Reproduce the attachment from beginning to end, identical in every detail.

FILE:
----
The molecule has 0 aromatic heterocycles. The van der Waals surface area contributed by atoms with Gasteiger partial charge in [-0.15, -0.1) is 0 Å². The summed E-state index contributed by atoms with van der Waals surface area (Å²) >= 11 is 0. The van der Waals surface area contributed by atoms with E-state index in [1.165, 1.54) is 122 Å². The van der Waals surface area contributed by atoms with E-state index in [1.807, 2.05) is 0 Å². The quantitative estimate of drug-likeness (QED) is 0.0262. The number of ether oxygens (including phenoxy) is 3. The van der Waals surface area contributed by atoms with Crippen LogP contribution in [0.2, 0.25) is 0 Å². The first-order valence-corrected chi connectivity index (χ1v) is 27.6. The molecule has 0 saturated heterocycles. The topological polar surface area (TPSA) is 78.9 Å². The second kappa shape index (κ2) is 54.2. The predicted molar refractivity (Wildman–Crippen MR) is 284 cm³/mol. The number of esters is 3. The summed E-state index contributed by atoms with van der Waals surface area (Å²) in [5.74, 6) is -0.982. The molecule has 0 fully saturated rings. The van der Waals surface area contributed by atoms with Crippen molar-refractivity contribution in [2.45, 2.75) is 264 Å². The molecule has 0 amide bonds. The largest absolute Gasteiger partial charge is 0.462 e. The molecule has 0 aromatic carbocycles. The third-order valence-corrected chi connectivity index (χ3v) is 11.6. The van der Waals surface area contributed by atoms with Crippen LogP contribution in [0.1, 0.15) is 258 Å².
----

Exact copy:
The molecule has 0 aromatic heterocycles. The van der Waals surface area contributed by atoms with Gasteiger partial charge in [-0.15, -0.1) is 0 Å². The summed E-state index contributed by atoms with van der Waals surface area (Å²) >= 11 is 0. The van der Waals surface area contributed by atoms with E-state index in [1.165, 1.54) is 122 Å². The van der Waals surface area contributed by atoms with E-state index in [1.807, 2.05) is 0 Å². The quantitative estimate of drug-likeness (QED) is 0.0262. The number of ether oxygens (including phenoxy) is 3. The van der Waals surface area contributed by atoms with Crippen LogP contribution in [0.2, 0.25) is 0 Å². The first-order valence-corrected chi connectivity index (χ1v) is 27.6. The molecule has 0 saturated heterocycles. The topological polar surface area (TPSA) is 78.9 Å². The second kappa shape index (κ2) is 54.2. The predicted molar refractivity (Wildman–Crippen MR) is 284 cm³/mol. The number of esters is 3. The summed E-state index contributed by atoms with van der Waals surface area (Å²) in [5.74, 6) is -0.982. The molecule has 0 fully saturated rings. The van der Waals surface area contributed by atoms with Crippen molar-refractivity contribution in [2.45, 2.75) is 264 Å². The molecule has 0 amide bonds. The largest absolute Gasteiger partial charge is 0.462 e. The molecule has 0 aromatic carbocycles. The third-order valence-corrected chi connectivity index (χ3v) is 11.6. The van der Waals surface area contributed by atoms with Crippen LogP contribution in [0.1, 0.15) is 258 Å².